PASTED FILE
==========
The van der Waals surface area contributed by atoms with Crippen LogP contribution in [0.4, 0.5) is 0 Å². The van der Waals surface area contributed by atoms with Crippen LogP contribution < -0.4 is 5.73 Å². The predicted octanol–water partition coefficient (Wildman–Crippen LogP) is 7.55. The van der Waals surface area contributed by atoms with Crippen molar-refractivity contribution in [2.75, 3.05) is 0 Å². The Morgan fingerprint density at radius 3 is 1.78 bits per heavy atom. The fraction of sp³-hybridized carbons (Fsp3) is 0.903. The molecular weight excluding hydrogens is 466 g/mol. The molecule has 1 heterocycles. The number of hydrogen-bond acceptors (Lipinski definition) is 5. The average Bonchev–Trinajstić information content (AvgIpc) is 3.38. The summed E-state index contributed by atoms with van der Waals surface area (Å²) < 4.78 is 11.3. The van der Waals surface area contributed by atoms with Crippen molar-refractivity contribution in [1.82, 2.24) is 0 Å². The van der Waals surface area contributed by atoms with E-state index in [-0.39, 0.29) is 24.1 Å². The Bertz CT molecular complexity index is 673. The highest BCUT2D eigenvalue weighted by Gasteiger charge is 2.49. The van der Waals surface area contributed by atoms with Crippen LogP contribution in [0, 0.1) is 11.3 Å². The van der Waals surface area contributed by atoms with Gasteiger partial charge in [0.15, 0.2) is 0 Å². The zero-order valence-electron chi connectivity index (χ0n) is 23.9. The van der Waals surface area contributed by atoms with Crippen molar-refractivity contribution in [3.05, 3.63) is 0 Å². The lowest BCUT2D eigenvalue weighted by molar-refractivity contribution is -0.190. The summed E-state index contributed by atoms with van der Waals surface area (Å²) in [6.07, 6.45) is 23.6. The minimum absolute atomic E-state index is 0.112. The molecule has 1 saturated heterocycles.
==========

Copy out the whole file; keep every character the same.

The van der Waals surface area contributed by atoms with Crippen LogP contribution in [0.4, 0.5) is 0 Å². The van der Waals surface area contributed by atoms with Crippen LogP contribution < -0.4 is 5.73 Å². The predicted octanol–water partition coefficient (Wildman–Crippen LogP) is 7.55. The van der Waals surface area contributed by atoms with Crippen molar-refractivity contribution in [2.75, 3.05) is 0 Å². The Morgan fingerprint density at radius 3 is 1.78 bits per heavy atom. The fraction of sp³-hybridized carbons (Fsp3) is 0.903. The molecular weight excluding hydrogens is 466 g/mol. The molecule has 1 heterocycles. The number of hydrogen-bond acceptors (Lipinski definition) is 5. The average Bonchev–Trinajstić information content (AvgIpc) is 3.38. The summed E-state index contributed by atoms with van der Waals surface area (Å²) < 4.78 is 11.3. The van der Waals surface area contributed by atoms with Crippen molar-refractivity contribution in [1.82, 2.24) is 0 Å². The van der Waals surface area contributed by atoms with E-state index in [-0.39, 0.29) is 24.1 Å². The Bertz CT molecular complexity index is 673. The highest BCUT2D eigenvalue weighted by Gasteiger charge is 2.49. The van der Waals surface area contributed by atoms with Crippen LogP contribution in [0, 0.1) is 11.3 Å². The van der Waals surface area contributed by atoms with Gasteiger partial charge in [0.15, 0.2) is 0 Å². The zero-order valence-electron chi connectivity index (χ0n) is 23.9. The van der Waals surface area contributed by atoms with Crippen molar-refractivity contribution in [3.05, 3.63) is 0 Å². The lowest BCUT2D eigenvalue weighted by molar-refractivity contribution is -0.190. The summed E-state index contributed by atoms with van der Waals surface area (Å²) in [6.07, 6.45) is 23.6. The minimum absolute atomic E-state index is 0.112. The molecule has 1 saturated heterocycles.